The Enduring Allure of the City of Light

People around the world were stunned and saddened as photographs of the partial destruction of the cathedral of Notre Dame, that icon of Paris, burned. (See how laser point clouds of gothic cathedrals, which may help in reconstruction, are created.) Paris, its landmarks, its street scenes, and its culture have inspired classic literature from the popular works of Dickens and Victor Hugo (for whom Notre Dame plays a starring role) to the American expats in the 1920s to Anthony Doerr.

Crime writers too have found it a congenial home, not because crime happens there as it does elsewhere, but because to set a crime novel in Paris is to establish a contrast, a friction between the sordidness of deeds and the beauty of the setting, even as it may live only in the reader’s imagination.

The Sûreté was quick to adopt some of the early criminal detection measures developed in France, too: Alphonse Bertillon’s system of identifying criminals through body measurements—a forerunner of today’s biometric identification—and the 1863 discovery by Paul-Jean Coulier of the means to reveal fingerprints on paper, roots from which sprang stories of very French detectives, most  notably Georges Simenon’s Jules Maigret.

The attraction continues. Here are four crime novels from the last year with significant Paris roots.

****The Long Road from Paris by Kirby Williams – In the late 1930s, a New Orleans octoroon jazz prodigy is making a success of his nightclub with the help of his Jewish girlfriend. Then the fascists appear. 

****A Long Night in Paris by Dov Alfon – an Israeli mistakenly murdered at Charles de Gaulle airport triggers a desperate investigation in Paris and Israel to find the real target.

*****Paris in the Present Tense by Mark Helprin – A gentlemanly aging cellist plunges well outside his comfort zone to help the people he loves.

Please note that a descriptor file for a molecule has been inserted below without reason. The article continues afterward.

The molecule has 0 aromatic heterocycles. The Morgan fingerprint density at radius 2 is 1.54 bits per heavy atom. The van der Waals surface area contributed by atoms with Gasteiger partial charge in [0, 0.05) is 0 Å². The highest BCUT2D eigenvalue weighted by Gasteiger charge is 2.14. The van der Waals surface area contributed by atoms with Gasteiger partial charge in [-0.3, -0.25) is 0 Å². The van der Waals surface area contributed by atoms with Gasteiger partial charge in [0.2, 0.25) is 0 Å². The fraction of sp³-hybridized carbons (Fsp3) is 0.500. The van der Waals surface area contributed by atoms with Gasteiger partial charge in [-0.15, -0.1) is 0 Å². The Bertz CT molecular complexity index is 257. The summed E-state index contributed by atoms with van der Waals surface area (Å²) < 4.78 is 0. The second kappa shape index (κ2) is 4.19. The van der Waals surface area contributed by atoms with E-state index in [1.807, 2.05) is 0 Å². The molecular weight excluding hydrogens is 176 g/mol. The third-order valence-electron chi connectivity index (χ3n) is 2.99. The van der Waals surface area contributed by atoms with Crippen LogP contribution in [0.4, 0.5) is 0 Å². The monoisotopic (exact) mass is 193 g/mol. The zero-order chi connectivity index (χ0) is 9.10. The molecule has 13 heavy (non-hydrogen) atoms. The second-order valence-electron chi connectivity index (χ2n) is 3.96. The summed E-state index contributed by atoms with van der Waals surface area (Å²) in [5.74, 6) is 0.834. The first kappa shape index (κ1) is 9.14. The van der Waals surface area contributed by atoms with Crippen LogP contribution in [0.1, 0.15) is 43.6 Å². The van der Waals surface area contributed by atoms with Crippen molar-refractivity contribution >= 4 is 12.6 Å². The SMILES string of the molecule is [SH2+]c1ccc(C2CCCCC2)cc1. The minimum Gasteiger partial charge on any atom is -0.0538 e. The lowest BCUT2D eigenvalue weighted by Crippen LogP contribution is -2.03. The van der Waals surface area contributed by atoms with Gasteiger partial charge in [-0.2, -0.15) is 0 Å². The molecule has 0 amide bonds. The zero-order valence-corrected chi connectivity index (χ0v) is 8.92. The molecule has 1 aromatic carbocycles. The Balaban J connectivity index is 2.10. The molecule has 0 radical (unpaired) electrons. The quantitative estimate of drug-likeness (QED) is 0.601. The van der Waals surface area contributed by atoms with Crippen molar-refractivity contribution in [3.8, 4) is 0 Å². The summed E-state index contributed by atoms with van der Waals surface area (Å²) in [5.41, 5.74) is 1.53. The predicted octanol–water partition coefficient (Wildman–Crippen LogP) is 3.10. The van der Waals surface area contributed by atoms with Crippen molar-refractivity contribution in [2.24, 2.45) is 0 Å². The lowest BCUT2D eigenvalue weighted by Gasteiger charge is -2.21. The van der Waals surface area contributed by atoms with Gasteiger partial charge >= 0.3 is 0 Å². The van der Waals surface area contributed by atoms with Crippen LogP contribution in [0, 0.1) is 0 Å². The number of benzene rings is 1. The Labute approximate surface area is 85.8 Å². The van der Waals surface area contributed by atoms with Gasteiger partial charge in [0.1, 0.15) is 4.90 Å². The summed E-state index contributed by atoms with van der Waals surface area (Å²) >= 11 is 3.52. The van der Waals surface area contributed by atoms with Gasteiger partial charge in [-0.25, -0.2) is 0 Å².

****Number 7, Rue Jacob – by Wendy Hornsby – A Parisian couple is pursued around Europe in a deadly game, as shadowy persons ask cell phone users to “find them,” then “stop them.”

Painless Public Readings

microphone

If you write, you may receive invitations to read from your work to a book group, at a public reading, or for a bookstore event. It’s a chance to connect with an audience, to find places in your work that still need work, and to build fans. But writing doesn’t prepare you for reading.

Viet Thanh Nguyen, who won a Pulitzer Prize for The Sympathizer, has written a spot-on essay for lithub on “how not to bore your audience at a reading.”

Before I give you Nguyen’s tips, here’s an important one from Walter Moseley. He told an audience at Princeton last year that “the longer I read, the fewer books I sell.” Author venues like Noir at the Bar, Mystery Writers of America, and my own Princeton-based writers group limit authors to 10 to 12 minutes. A taste and a tease. Nguyen’s tips and a couple of my own:

1. A reading is a performance. Writing is storytelling and good storytellers put some pizzazz into their reading. Your audience wants to be moved by your words and how you share them. He recommends listening to skilled readers, like author T.C.Boyle (here reading from his The Harder They Come, starting 7:50 in).

2. Create a script, rather than simply reading from your book. With a script, you can enlarge the type (I use really big type—18 to 20 points), so you don’t have to bury your head in the pages, and you can see the words easily even if the lectern is poorly lit, a lesson learned the hard way. Mark your script with underlinings and squiggly lines where you want to speed up, slow down, get louder, pause. Number the pages. Circle words you trip over in rehearsing. You may trip over them again. Authors with younger eyes tend to read from their tablet or cell phone, but paper never has a low battery.